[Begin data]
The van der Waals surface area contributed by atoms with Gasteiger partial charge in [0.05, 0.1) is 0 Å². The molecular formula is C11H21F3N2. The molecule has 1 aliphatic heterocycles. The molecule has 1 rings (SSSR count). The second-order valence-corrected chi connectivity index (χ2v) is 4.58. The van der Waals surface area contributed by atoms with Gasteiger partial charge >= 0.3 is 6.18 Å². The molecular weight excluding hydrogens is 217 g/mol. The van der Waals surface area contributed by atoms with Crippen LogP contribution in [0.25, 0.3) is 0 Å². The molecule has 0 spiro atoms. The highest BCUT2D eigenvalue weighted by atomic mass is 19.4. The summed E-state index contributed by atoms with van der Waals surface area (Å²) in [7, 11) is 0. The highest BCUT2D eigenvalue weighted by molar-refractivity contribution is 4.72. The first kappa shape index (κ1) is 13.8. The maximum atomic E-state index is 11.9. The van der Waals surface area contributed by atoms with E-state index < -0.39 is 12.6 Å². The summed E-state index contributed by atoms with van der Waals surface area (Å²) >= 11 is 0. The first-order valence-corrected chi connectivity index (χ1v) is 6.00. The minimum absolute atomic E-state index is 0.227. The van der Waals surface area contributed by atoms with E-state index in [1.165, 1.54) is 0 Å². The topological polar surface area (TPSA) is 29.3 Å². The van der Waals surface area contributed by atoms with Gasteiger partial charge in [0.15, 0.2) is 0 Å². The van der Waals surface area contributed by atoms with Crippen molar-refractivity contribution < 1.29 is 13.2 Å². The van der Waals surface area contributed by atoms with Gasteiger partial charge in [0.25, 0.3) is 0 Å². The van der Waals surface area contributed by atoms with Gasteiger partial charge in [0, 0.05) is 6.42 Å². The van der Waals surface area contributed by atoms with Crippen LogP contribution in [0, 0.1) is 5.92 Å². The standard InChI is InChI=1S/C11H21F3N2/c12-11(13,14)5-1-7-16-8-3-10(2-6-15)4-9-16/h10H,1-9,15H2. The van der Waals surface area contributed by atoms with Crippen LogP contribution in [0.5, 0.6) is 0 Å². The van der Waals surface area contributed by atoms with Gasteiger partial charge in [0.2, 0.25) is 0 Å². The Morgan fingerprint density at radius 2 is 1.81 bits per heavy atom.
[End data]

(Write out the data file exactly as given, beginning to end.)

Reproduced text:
The van der Waals surface area contributed by atoms with Gasteiger partial charge in [0.05, 0.1) is 0 Å². The molecular formula is C11H21F3N2. The molecule has 1 aliphatic heterocycles. The molecule has 1 rings (SSSR count). The second-order valence-corrected chi connectivity index (χ2v) is 4.58. The van der Waals surface area contributed by atoms with Gasteiger partial charge >= 0.3 is 6.18 Å². The molecular weight excluding hydrogens is 217 g/mol. The van der Waals surface area contributed by atoms with Crippen LogP contribution in [0.25, 0.3) is 0 Å². The molecule has 0 spiro atoms. The highest BCUT2D eigenvalue weighted by atomic mass is 19.4. The summed E-state index contributed by atoms with van der Waals surface area (Å²) in [7, 11) is 0. The highest BCUT2D eigenvalue weighted by molar-refractivity contribution is 4.72. The first kappa shape index (κ1) is 13.8. The maximum atomic E-state index is 11.9. The van der Waals surface area contributed by atoms with E-state index < -0.39 is 12.6 Å². The summed E-state index contributed by atoms with van der Waals surface area (Å²) >= 11 is 0. The first-order valence-corrected chi connectivity index (χ1v) is 6.00. The minimum absolute atomic E-state index is 0.227. The van der Waals surface area contributed by atoms with E-state index in [1.165, 1.54) is 0 Å². The topological polar surface area (TPSA) is 29.3 Å². The van der Waals surface area contributed by atoms with Gasteiger partial charge in [0.15, 0.2) is 0 Å². The van der Waals surface area contributed by atoms with Crippen molar-refractivity contribution < 1.29 is 13.2 Å². The van der Waals surface area contributed by atoms with Gasteiger partial charge in [0.25, 0.3) is 0 Å². The van der Waals surface area contributed by atoms with Gasteiger partial charge in [0, 0.05) is 6.42 Å². The van der Waals surface area contributed by atoms with Crippen LogP contribution in [0, 0.1) is 5.92 Å². The standard InChI is InChI=1S/C11H21F3N2/c12-11(13,14)5-1-7-16-8-3-10(2-6-15)4-9-16/h10H,1-9,15H2. The van der Waals surface area contributed by atoms with Crippen LogP contribution in [0.5, 0.6) is 0 Å². The van der Waals surface area contributed by atoms with Gasteiger partial charge in [0.2, 0.25) is 0 Å². The Morgan fingerprint density at radius 2 is 1.81 bits per heavy atom.